Just as memorable in his own way as Judge Rivers’ brother John, who was a naturalist and an artist.  Many felt that John could have been another Audubon or Menaboni if he had had an outlet for his sketches.  Gentle and retiring, he spent most of his time outdoors.  His drawings, which weer made on any scrap of paper he found at hand, were breath-taking in detail, accuracy, and natural beauty.  Lucky are those who have even one of these sketches in their possessions!


Leaves in the Wind, page 24


A gallery of art by John James Audubon:

A biography of Athos Menaboni:


The Public Outdoorsie   Leave a comment

Above:  A 1936-1941 Illinois Public Health Poster

Image Source = Library of Congress


This poster is a piece of Americana which should not invoke nostalgia, for the “good old days” were not as good as some like to think they were.


Town Branch enters Summerville through what used to be Bitting’s pasture, now a thriving residential section.  The Branch approached town near the depot and disappeared from view as it neared the confluence with the Chattooga River just south of town.

On this branch, a short distance from the depot, was located one of the most popular sports ever to grace any town–the public outdoorsie!  We were bursting with pride over ours because it was different.  It was a duplex!  More than that, it was a three-holer on each side.  The male of the species entered from the northwest corner, while the distaff contingent were permitted to seek solace through the southwesterly entrance.  As long as it was in existence, it was suspended across Town Branch on sills, only a a few feet from the railroad (near the old Warren’s Ford place).

They tell me that in a nearby state the designers of such installations had made special arrangements for the small fry, with the inclusion of holes graduated for the various age groups.  This may have been well and good, and I take no issue with that state; for, after all, this is a democracy.  However, in our town, we operated on the assumption that the children should arrange to take care of this important function at home, unless Mother Nature saw fit to create a state of emergency; in which case, necessity had to be the mother of invention.

One year Hallowe’en pranksters removed a large sign from the front of the building where our weekly paper was printed.  Next morning, the astonished passengers on the train were informed by the sign that this noble institution astride Town Branch was the SUMMERVILLE GAZETTE.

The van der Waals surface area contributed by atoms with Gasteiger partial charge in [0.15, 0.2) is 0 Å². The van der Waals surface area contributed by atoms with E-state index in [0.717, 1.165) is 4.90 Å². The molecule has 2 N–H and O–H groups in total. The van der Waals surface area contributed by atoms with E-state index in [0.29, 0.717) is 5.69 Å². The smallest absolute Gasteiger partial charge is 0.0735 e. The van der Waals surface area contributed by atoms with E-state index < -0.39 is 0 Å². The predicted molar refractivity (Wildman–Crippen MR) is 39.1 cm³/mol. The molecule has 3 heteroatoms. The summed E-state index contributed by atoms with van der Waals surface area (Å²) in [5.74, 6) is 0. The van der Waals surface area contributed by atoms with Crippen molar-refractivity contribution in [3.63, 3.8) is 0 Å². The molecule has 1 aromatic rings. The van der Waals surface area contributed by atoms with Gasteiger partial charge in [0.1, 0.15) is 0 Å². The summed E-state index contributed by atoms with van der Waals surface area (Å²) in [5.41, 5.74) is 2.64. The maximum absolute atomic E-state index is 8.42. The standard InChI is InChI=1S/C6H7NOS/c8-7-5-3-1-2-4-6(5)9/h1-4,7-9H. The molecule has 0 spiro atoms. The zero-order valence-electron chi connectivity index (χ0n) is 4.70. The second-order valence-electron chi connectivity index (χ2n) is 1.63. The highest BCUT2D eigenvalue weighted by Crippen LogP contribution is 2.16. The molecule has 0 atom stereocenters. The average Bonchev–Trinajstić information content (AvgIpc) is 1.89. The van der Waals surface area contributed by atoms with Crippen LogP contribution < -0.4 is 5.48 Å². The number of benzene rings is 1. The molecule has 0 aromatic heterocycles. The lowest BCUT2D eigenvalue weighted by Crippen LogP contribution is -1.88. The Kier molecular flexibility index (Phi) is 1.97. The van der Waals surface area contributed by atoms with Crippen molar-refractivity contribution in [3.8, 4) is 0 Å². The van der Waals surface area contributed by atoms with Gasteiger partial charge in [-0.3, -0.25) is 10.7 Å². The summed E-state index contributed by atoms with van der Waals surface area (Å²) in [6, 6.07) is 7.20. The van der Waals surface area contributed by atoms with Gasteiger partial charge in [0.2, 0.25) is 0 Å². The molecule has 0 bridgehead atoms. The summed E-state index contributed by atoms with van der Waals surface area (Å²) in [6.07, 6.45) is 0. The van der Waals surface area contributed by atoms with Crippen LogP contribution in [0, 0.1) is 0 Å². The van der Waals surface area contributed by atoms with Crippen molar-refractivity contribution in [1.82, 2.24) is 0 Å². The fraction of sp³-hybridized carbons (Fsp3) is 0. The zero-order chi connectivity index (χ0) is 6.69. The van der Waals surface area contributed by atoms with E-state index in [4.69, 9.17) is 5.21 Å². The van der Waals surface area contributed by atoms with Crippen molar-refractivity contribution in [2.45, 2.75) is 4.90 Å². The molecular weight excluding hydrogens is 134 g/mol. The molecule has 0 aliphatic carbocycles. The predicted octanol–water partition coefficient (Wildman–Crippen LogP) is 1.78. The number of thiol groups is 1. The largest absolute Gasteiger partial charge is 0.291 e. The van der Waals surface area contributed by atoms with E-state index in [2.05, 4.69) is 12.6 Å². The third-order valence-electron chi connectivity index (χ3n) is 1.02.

There was no doubt that this “institution” was the most popular place in town.  This was especially true during court weeks, and horse-trading days, when the path to this place was broadened by the footprints of pilgrims on their way to and from the temple of relaxation.  There were times, during school celebrations, when I have seen boy and girl walk complacently side by side on their pilgrimage, separating only as they reached the proper door.  As I think of these incidents, the soundtrack of my memory seems to play the haunting refrain of a once-popular song:

‘Two by two they go marching through….

Yes, business was always good at the outdoorsie.  It it had been a private enterprise, the manager would have had it made, even though he might have had the dubious title of Johnny Manager!


Leaves in the Wind, pages 12-13

The Depot   Leave a comment

Above:  A Train (1909-1940)

Image Source = Library of Congress




The depot my grandfather mentioned was the building of which one finds images at these websites:

I hope that having pictures of this structure adds to the meaning of my grandfather’s words.



Though it was always a thrill to visit the courthouse, that building was not the only center of attraction.  Its bitterest opponent for popularity was the depot, a few short blocks away.

It was at the depot that young and old met regularly, four times a day, to welcome the “up” trains and the “down” trains, as they arrived from Rome on the south and from Chattanooga on the north.  At the depot, friend met friend; trades were made; debts were paid; and money was borrowed.  The cotton mill was analyzed regularly, with special emphasis on the number of orders they had on hand.  All the juicy news about the natives cleared at the depot, for the gossips gathered there en masse.  There were so many of these gossip-gluttons that they had to wear safety pins to keep from talking about each other, but their not-so-secret sin was that they did just exactly that!  No modern radio or television station could spread news any more effectively than was done at the depot.


Leaves in the Wind, page 12

The Courthouse   Leave a comment

Above:  John Dodson Taylor, Jr., and Nell Barrett Taylor, My Grandparents, In Front of McGinnis Drugs and the Chattooga County Courthouse, in Winter 1960

Image Source = Gene McGinnis, Summerville, Georgia



I found an image of the 1909 Chattooga County Courthouse at the county’s website here: